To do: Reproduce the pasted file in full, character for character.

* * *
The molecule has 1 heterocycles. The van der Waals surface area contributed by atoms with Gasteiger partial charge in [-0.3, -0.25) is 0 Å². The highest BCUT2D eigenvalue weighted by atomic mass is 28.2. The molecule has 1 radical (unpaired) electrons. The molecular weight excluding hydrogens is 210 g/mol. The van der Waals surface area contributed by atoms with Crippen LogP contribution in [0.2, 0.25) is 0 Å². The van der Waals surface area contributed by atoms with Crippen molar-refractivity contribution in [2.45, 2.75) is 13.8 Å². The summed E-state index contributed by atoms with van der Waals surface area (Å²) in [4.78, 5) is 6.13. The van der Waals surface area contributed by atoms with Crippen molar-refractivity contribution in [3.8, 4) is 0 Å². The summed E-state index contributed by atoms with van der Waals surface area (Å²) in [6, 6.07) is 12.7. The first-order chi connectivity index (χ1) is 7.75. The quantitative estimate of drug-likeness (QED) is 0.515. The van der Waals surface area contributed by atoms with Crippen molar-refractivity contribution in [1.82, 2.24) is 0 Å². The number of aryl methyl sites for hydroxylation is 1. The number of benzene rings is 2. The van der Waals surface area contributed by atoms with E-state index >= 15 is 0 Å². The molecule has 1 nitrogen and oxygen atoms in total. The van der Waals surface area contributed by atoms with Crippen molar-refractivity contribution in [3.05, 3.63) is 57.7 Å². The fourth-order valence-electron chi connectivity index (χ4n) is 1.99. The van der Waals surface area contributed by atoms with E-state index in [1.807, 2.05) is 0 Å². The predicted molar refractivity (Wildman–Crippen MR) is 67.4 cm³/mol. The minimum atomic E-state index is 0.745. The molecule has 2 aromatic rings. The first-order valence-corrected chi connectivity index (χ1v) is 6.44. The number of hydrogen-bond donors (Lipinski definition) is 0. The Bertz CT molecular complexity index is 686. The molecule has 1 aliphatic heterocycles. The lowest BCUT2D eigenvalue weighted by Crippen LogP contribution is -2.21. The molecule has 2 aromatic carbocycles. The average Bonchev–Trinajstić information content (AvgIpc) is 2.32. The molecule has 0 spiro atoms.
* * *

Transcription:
The molecule has 1 heterocycles. The van der Waals surface area contributed by atoms with Gasteiger partial charge in [-0.3, -0.25) is 0 Å². The highest BCUT2D eigenvalue weighted by atomic mass is 28.2. The molecule has 1 radical (unpaired) electrons. The molecular weight excluding hydrogens is 210 g/mol. The van der Waals surface area contributed by atoms with Crippen LogP contribution in [0.2, 0.25) is 0 Å². The van der Waals surface area contributed by atoms with Crippen molar-refractivity contribution in [2.45, 2.75) is 13.8 Å². The summed E-state index contributed by atoms with van der Waals surface area (Å²) in [4.78, 5) is 6.13. The van der Waals surface area contributed by atoms with Crippen molar-refractivity contribution in [3.8, 4) is 0 Å². The summed E-state index contributed by atoms with van der Waals surface area (Å²) in [6, 6.07) is 12.7. The first-order chi connectivity index (χ1) is 7.75. The quantitative estimate of drug-likeness (QED) is 0.515. The van der Waals surface area contributed by atoms with Crippen molar-refractivity contribution in [1.82, 2.24) is 0 Å². The number of aryl methyl sites for hydroxylation is 1. The number of benzene rings is 2. The van der Waals surface area contributed by atoms with E-state index >= 15 is 0 Å². The molecule has 1 nitrogen and oxygen atoms in total. The van der Waals surface area contributed by atoms with Crippen molar-refractivity contribution in [3.05, 3.63) is 57.7 Å². The fourth-order valence-electron chi connectivity index (χ4n) is 1.99. The van der Waals surface area contributed by atoms with E-state index in [1.807, 2.05) is 0 Å². The predicted molar refractivity (Wildman–Crippen MR) is 67.4 cm³/mol. The minimum atomic E-state index is 0.745. The molecule has 2 aromatic rings. The first-order valence-corrected chi connectivity index (χ1v) is 6.44. The number of hydrogen-bond donors (Lipinski definition) is 0. The Bertz CT molecular complexity index is 686. The molecule has 1 aliphatic heterocycles. The lowest BCUT2D eigenvalue weighted by Crippen LogP contribution is -2.21. The molecule has 2 aromatic carbocycles. The average Bonchev–Trinajstić information content (AvgIpc) is 2.32. The molecule has 0 spiro atoms.